In the Mediterranean and Adriatic seas lie several archipelagos of small Italian islands, some measuring only a few hundred meters across: the Pontine Islands, southwest of Rome; the Aeolian Islands, north of Messina; the Aegadian Islands, west of Sicily; the Pelagie archipelago, some two hundred miles south of Sicily, closer to the shores of Tunisia; and, finally, the Tremiti Islands, off the coast of northern Puglia in the Adriatic. A handful of these islands – Ponza, Ventotene, Lipari, Ustica, Favignana, Pantelleria, Lampedusa, San Domino, and San Nicola – have served as sites of confinement, exile, and punishment for thousands of years. In the time of the Roman Empire, most of them hosted political exiles, often bothersome family members of the emperor. Throughout the nineteenth century, the Italian peninsula's various kingdoms used them as penal colonies. After Italy's Unification in I860, the islands continued to serve as sites of punishment, exile, and, during times of war, internment. Although today these places are beautiful, sun-drenched tourist destinations, at the beginning of the twentieth century most were desolate, desiccated, wind-swept rocks. Their coasts – high, jagged cliffs -rendered them virtual prisons amid vast expanses of rolling sea.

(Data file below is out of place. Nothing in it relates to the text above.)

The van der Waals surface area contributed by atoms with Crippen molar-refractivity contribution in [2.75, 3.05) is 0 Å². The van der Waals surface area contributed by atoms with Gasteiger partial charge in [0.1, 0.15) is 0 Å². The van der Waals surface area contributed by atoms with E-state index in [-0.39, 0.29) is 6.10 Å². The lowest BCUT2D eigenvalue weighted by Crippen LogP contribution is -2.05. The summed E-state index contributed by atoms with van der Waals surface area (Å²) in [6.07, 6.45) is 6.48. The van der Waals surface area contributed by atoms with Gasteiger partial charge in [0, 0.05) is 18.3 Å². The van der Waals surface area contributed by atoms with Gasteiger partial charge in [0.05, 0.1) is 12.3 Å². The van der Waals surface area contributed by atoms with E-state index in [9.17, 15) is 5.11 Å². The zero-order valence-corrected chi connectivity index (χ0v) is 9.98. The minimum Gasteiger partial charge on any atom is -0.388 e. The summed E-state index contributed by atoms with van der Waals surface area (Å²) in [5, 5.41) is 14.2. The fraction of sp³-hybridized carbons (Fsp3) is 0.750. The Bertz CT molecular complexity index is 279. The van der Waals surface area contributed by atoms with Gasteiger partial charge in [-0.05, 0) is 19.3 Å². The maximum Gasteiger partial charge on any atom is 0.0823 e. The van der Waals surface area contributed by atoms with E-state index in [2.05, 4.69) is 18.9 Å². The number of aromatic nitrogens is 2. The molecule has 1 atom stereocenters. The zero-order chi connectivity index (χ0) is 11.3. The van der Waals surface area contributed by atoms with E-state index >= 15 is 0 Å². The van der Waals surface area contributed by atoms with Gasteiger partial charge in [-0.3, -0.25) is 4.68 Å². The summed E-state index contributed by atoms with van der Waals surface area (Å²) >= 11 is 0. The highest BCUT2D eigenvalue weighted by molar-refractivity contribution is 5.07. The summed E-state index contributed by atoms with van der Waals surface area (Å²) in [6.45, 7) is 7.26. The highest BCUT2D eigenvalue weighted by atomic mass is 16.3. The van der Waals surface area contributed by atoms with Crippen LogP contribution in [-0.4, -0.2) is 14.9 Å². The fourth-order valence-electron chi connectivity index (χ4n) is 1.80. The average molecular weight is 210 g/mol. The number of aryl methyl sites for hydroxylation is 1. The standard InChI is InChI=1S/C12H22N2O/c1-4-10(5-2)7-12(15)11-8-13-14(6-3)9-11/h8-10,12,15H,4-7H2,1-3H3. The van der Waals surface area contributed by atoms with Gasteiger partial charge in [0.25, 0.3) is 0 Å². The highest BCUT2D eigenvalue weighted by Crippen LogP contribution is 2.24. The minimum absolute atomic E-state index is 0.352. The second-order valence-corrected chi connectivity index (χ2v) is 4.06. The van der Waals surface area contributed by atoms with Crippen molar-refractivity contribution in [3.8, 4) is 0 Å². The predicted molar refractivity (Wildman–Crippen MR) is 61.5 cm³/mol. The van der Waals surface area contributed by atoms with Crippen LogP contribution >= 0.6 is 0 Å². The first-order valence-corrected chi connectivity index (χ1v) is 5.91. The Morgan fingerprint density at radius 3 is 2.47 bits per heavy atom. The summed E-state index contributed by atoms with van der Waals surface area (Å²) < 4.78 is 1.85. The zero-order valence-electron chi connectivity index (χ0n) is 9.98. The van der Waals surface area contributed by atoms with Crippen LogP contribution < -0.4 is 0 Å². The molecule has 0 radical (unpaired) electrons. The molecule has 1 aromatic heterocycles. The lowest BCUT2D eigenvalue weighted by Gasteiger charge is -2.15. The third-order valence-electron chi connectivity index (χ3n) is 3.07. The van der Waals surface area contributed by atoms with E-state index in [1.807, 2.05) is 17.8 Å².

Between 1926 and 1943, Benito Mussolini's Fascist regime arrested and deported tens of thousands of Italians to these islands. In the 1930s, when the island “confinement colonies” became too full, the regime exiled “less dangerous” detainees to small, isolated villages in the Mezzogiorno, Italy's impoverished south.